Downstairs Rooms

The Ell

Visitors enter the house through the Ell, added by Woodbury Dodge after his purchase of the home in 1910. Once used as a work space, the room now houses exhibits on the local shipbuilding industry in the late 19th century and early 20th century.

Also on exhibit are examples of the carvings of Edbury Hatch, a noted Maine woodcarver.

The Kitchen or Keeping Room

Details of the home’s blank on frame construction, an unusual technique for this area, are easily observed in the kitchen. The posts and bracing, as well as the 31-foot beams across the ceiling and the floor boards are original to the house. The kitchen fireplace is the largest of four that are attached to the central chimney. This room includes furnishings that reflect the various uses of the area. It was not only a kitchen, but also dining room and work space, as shown in the display of spinning equipment.

Side Room to the Kitchen

In this room, as in the kitchen, construction details are evident. The room shows the various stages of modification that the house has undergone. Of note is the featheredge (board that thins out to thin edge) sheathing wall, examples of accordion lath, and sawn lath from a later date. The room also displays furniture and toys for children.

The Yellow Bedroom

This room is named for the paint used on its wood paneling. This layer of paint, discovered during the restoration of the room, dates to the 1780s. An example of the original paint can be seen on the north wall to the right of the bed. The paint inside the cupboard next to the fireplace is also original to the house.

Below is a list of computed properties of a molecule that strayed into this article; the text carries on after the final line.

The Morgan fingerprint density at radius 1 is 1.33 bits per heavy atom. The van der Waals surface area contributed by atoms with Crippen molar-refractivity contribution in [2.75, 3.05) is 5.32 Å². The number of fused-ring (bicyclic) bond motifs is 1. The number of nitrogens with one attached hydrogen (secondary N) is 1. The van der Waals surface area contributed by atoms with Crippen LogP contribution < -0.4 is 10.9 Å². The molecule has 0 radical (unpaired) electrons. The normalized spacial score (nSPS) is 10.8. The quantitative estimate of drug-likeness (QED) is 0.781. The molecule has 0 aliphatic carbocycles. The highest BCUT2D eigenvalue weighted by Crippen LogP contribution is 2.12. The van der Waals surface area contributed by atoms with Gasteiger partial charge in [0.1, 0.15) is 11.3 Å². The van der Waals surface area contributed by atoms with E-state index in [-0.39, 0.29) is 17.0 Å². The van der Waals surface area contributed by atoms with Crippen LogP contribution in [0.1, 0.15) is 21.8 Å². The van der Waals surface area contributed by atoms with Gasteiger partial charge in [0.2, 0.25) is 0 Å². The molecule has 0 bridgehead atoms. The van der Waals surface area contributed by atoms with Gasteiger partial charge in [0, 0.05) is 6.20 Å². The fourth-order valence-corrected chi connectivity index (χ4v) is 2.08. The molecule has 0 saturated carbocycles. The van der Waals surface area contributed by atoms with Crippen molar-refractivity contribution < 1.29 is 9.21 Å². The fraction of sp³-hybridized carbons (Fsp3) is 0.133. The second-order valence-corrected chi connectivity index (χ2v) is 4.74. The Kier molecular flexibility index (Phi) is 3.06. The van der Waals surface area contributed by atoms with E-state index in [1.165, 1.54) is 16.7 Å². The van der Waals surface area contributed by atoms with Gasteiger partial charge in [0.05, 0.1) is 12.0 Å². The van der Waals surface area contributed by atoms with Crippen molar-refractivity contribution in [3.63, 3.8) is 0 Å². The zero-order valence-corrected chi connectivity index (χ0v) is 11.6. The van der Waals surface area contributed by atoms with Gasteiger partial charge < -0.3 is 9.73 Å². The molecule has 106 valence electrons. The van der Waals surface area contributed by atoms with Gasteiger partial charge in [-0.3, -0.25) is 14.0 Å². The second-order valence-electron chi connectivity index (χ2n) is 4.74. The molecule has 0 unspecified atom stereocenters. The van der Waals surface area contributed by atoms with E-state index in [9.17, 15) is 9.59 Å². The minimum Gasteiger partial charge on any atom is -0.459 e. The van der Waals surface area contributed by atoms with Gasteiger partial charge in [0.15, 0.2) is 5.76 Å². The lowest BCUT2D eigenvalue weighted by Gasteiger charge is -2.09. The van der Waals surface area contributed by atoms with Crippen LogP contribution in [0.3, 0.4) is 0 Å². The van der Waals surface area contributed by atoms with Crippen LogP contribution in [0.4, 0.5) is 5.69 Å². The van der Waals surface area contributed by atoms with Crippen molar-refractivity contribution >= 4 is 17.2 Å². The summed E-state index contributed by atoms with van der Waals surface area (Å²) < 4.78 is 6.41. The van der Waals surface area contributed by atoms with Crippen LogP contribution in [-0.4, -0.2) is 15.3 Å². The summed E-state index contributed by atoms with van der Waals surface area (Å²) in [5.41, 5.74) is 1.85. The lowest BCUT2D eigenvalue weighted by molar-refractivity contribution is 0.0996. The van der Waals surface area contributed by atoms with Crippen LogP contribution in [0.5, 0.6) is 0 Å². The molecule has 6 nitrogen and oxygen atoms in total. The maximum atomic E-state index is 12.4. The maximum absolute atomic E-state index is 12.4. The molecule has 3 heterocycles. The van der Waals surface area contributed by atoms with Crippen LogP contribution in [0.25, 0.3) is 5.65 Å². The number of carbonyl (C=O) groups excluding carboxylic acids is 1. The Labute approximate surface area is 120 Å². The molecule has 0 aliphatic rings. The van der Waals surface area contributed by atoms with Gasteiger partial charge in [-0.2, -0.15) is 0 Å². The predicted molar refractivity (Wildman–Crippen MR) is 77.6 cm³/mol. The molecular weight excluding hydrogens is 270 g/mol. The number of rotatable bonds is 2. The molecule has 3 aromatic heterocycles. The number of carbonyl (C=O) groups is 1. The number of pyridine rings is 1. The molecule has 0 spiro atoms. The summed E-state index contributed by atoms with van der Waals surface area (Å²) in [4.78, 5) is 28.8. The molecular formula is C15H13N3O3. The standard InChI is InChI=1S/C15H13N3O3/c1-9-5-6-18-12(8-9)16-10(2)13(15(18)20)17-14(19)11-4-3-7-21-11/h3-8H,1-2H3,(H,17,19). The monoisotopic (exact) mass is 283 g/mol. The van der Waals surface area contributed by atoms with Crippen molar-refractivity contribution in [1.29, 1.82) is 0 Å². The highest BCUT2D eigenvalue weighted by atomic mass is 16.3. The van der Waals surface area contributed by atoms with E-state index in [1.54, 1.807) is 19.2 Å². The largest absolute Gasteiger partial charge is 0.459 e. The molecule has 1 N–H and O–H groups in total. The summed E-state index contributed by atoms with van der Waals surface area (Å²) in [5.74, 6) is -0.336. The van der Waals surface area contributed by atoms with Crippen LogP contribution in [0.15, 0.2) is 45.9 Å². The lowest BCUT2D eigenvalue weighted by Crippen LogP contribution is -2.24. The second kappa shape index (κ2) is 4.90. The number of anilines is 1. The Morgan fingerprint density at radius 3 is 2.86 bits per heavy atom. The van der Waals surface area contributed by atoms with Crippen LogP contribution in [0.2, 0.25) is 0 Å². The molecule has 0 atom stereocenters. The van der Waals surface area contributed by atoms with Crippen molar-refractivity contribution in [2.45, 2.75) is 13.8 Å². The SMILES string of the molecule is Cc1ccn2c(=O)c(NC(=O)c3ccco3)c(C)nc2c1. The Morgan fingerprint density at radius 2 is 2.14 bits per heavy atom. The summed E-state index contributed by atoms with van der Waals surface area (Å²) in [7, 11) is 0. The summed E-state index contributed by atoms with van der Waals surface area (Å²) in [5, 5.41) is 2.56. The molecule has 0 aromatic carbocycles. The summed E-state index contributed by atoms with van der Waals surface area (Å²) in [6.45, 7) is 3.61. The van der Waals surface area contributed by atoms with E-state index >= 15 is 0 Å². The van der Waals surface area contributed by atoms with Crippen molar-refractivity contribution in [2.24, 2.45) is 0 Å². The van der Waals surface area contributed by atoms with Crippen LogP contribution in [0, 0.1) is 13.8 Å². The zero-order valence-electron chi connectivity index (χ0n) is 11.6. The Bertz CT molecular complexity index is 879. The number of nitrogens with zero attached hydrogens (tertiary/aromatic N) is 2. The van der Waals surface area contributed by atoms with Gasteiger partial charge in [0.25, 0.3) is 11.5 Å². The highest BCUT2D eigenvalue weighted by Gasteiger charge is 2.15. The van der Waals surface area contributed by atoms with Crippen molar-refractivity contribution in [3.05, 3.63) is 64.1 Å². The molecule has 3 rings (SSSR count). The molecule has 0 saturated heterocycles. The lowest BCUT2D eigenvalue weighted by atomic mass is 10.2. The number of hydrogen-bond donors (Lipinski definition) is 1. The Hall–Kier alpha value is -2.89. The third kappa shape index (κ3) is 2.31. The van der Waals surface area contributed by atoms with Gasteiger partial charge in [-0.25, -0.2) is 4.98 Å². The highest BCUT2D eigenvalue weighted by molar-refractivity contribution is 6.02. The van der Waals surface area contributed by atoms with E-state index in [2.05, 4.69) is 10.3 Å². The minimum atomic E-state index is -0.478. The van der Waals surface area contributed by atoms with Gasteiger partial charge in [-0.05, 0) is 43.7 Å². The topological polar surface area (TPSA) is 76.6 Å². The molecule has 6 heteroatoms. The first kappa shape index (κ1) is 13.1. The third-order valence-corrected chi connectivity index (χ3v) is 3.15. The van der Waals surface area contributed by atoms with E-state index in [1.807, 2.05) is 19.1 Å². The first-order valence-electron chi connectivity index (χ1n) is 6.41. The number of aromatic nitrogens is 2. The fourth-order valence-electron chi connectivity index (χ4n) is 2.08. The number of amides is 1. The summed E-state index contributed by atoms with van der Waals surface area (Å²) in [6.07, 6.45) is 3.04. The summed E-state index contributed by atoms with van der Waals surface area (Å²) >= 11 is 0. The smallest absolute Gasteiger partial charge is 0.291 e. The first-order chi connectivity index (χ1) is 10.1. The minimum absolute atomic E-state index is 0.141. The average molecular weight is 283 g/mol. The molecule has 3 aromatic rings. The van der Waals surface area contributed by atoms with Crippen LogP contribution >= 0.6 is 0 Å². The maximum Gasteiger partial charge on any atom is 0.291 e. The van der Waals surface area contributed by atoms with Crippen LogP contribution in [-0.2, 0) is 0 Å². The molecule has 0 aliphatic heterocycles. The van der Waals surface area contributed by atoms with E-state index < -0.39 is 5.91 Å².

Note the architectural details in this room. In addition to the lovely featheredge walls, the paneling and the moldings, tunnel or tree nails (wooden pegs) were used to secure the beams in the southeast corner..

Furnishings in this room reflect both the 17th and 18th centuries.

The Front Entryway

This entryway is typical for a one-and-a-half story house of the 1750s. The paneling and plaster is a style that dates to the 1790s or later. The floor is original.

The Parlor

Evidence of the green paint in this parlor was discovered in this room during the restoration work. Restored to c.1820, the room boasts plastering on the ceiling and walls.  It was generally reserved for special occasions and Sunday gatherings and  may have been pressed into service for storage of various household items when needed.

Note the handsomely crafted Federal Period mantel (based on the classical proportions available in pattern books by architects of the time), the wainscoting, and corner cupboard. Except for a few small pieces, all of the furnishings in this room are of the 19th century.